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Rollerblading Hysteria

Return of the Mac

By Chris W. Mcevoy

Most people approach exercise with the idea that it has to hurt to be effective. Inspiring Nike ads of Emmitt Smith sweating through his rigorous preseason training program or Brett Favre taking a massive hit from a defenseman instead of sliding safely to the ground, hammer into our minds that "no pain, no gain" is the only way physical exertion pays off.

Pain is a necessary part of any athlete's training regimen, but it is self-defeating if it prevents you from making exercise an integral part of your lifestyle. If you change your attitude about exercise from a drill that is painful and loathsome to an activity that can be fun and extremely fulfilling, chances are you'll be more successful in making it a permanent part of your routine.

One of the reasons why rollerblading has become so popular in the past several years is because people have finally discovered a sport that is enjoyable, easy to do and gives you a great work-out all at the same time. I used to think rollerbladers had a certain smug, content look about them, and now, after trying rollerblading myself, I realize why. Anyone who hasn't given rollerblading a test is missing out big time.

Some people are off racing the first time they get on a pair of blades and it probably helps if you know how to skate beforehand, but rollerblading is not rocket science. Anyone can do it with a minimal amount of practice.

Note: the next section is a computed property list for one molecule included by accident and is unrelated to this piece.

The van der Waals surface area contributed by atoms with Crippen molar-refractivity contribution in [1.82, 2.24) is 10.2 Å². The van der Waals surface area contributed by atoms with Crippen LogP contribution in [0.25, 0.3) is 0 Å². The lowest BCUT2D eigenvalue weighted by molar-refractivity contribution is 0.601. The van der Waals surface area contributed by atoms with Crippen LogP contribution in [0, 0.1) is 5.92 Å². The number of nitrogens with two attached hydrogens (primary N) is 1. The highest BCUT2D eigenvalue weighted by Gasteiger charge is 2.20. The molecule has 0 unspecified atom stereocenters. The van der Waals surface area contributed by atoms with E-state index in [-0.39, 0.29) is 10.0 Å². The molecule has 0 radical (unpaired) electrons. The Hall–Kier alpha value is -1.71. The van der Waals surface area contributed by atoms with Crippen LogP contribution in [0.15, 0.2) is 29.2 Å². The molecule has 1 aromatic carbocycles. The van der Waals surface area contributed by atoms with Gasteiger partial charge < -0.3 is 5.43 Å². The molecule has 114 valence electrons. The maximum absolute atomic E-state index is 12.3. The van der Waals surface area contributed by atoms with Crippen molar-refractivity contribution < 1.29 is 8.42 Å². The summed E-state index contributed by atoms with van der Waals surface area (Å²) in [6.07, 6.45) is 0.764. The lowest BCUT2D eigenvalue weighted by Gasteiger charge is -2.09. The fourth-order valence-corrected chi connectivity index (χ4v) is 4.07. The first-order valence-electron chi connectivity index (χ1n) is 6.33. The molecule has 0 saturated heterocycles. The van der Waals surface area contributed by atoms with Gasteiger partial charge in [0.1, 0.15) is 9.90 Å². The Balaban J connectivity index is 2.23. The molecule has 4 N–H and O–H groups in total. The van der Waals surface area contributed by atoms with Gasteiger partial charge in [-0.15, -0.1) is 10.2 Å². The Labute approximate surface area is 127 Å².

If you're one of those skeptics who can't see how it's possible to stop yourself from racing down a hill on a pair of wheels without serious bodily damage--I feel the same way. All you have to do is avoid the hills in the first place and you're golden.

Choose smooth, flat areas and avoid busy roads or congested city areas. As in most sports which require maintaining your balance, you might have a fair share of falls the first day--that's where the pads come in. Don't forget to wear kneepads, elbow pads and a helmet if you're a beginner.

If you want to rent rollerblades, Eric Flaim's Motion Sports is the place to go. It is the only in-line specialty store in the Boston area. In addition to renting rollerblades, Eric Flaim's also gives both private and group lessons. A private lesson is $40 an hour and a group lesson (three or more people) is $25 an hour. Rentals are $15 for a full day, and if you rent and decide to buy skates later, you get $15 off the purchase price.

If you're looking for a place to rollerblade when you leave Eric Flaim's, the Charles River bike path near the Esplanade (not recommended for beginners) is within walking distance. There is also a wide-open brick area for beginners to practice only 2-3 blocks away behind the Christian Science Center. Make sure to ask the people at Eric Flaim's for directions.

Eric Flaim's Motion Sports is located on 349 Newbury St. in Boston and is open from 10 a.m. to 7 p.m., Monday-Saturday and 10 a.m. to 6 p.m. on Sunday. If the weather is really nice (which is highly unlikely in the upcoming months) it might be worth it to call the store ahead of time (247-3284); otherwise just show up. Getting to the store from Harvard Square couldn't be easier. Simply take the inbound Red Line to Park Street. At Park St., take any outbound Green Line train to the Hynes Convention Center. Eric Flaim's Motion Sports is right across the street from Tower Records at the subway stop.

So forget plodding up steps on a Stair-master or pedaling furiously in place on a stationary bike. Picture yourself flying along the Charles River with the wind in your face and a pair of sleek blades beneath your feet.

Give it a shot and you'll soon realize why rollerblading is fast becoming one of the most popular recreational activities in America.

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